Credibility is defined as “the quality of being trusted and believed in” and is formed when people see you as thoughtful, authentic, confident, and having integrity. This means that in addition to having these qualities, you need convince other people you have them by the way you show up.
More and more companies are forgoing traditional hierarchical workplace structure, creating matrixed environments of employees who are expected to “lead laterally” to get work done. But how do you align people around your point of view without the right to command that something “needs to be done this way?” It all comes down to influence.
Influence is not the same as manipulation. It’s the ability to motivate or inspire a desired outcome by being seen as credible and communicating a vision that people can get behind. It’s a skill that can help you at every level—whether you are recommending a simple process change or galvanizing teams around a global initiative.
Credibility is defined as “the quality of being trusted and believed in” and is formed when people see you as thoughtful, authentic, confident, and having integrity. This means that in addition to having these qualities, you need convince other people you have them by the way you show up:
- Start by Listening. And I mean really listen. I’ve been in enough high stakes meetings where I’ve seen C-suite executives engaged, fully listening in the conversation. Why? Because they see listening as part of their job. Listening allows you to understand the landscape, gain insight into other people’s POV and advance your own thinking.
- Assert yourself appropriately. If you have an opinion, have the confidence to say it. Don’t have one? Ask questions to help you form one. Many times, professionals try to insert themselves into a conversation for the wrong reasons. Are you trying to sound intelligent? Or do you actually have a valuable insight? Stopping yourself and checking will help you in the long run. Plus, as someone who is seen as consultative, you will build a reputation as someone of integrity: one who listens, thinks, and will collaborate for a greater solution that will benefit all.
- Give yourself a pep talk. I often see people holding back good ideas due to insecurity. Are you seeing yourself as “less than” or as someone who feels as though they shouldn’t have a say? Or, do you see yourself as a human being with good ideas who has a right to participate in the conversation? We all, regardless of our titles and corner offices, should see our POV as valuable. If you understand the problem, have listened to other points of view and feel passionately about what to do about it, there is no reason to not speak up.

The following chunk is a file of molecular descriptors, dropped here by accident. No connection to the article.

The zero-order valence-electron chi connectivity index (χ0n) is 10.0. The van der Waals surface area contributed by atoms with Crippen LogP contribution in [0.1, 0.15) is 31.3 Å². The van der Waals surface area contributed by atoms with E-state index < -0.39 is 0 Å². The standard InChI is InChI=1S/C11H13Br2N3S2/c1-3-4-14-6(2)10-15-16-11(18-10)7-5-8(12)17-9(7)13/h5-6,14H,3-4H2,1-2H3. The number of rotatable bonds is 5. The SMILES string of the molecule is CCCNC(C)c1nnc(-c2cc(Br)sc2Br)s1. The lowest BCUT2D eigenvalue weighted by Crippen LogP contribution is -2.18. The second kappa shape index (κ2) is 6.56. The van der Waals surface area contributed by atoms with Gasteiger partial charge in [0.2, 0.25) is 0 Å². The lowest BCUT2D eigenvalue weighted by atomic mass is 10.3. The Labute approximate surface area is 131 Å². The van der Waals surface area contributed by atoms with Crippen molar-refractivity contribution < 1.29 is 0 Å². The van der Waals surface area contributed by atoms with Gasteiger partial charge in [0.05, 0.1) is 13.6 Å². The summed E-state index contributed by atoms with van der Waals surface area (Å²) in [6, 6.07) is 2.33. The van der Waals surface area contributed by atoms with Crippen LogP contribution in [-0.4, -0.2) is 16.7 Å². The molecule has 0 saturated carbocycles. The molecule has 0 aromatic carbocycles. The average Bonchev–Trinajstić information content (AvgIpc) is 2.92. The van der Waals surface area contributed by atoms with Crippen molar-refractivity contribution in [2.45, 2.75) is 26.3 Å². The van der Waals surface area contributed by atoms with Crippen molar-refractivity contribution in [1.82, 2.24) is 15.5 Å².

Build and nurture relationships
It’s as simple as this: You can’t influence people without some kind of relationship.
When I was working at an international engineering firm, my company gave me the responsibility for designing and managing a series of training programs for a top client. Over the course of the implementation, I attended the meetings that our executive held with the client as well participated in sector conferences. I always made a point of saying hello to our client lead; sharing my learnings from working on the project, getting to know her key goals for the initiative, as well as talking to her about our personal interests. Later in the engagement, the client needed us to take on a new strategic project and she specifically asked our executive if I could be put on as the lead. She knew that I didn't have extensive experience in the task area, but shared that she had come to trust my judgement and ability to work well with others and I was someone she enjoyed working with. I took on the task, and am happy to say that it was a success! The experience confirmed for me the positive influence that comes with putting that extra effort into nurturing key relationships.
Make sure you take the time to build positive relationships with those both higher and lower on the totem pole. Network inside and outside the office. Find out who is responsible for what in the company. Learn what people enjoy outside of work, what motivates them at home, and what they put time into (volunteer organizations, etc.) away from the office. If you can help someone achieve a goal or help with a project, help them. If they helped you, try and pay it back. These tactics will help you exponentially throughout your career.
After you’ve established good two-way relationships with your peers and higher ups, you should ask yourself what they will need and want to ally with you and your vision and then use this information to shape your communication strategy:
- Think about your audience. Take what you have learned from getting to know these people and apply it! What is important to them? Are they interested in the big picture or are they curious about specific process implications? Explain the benefit through their POV.
- Use expressive language, metaphors and stories. Sometimes different departments speak different languages. Rather than fight against the tide, see if there’s a common thread. Use metaphors and analogies to bridge the gap. Insert colorful and informational language they’ll appreciate. Customize your language to something your audience can’t say “no” to.
Once you master these skills, you'll be surprised at what you—and your company can achieve.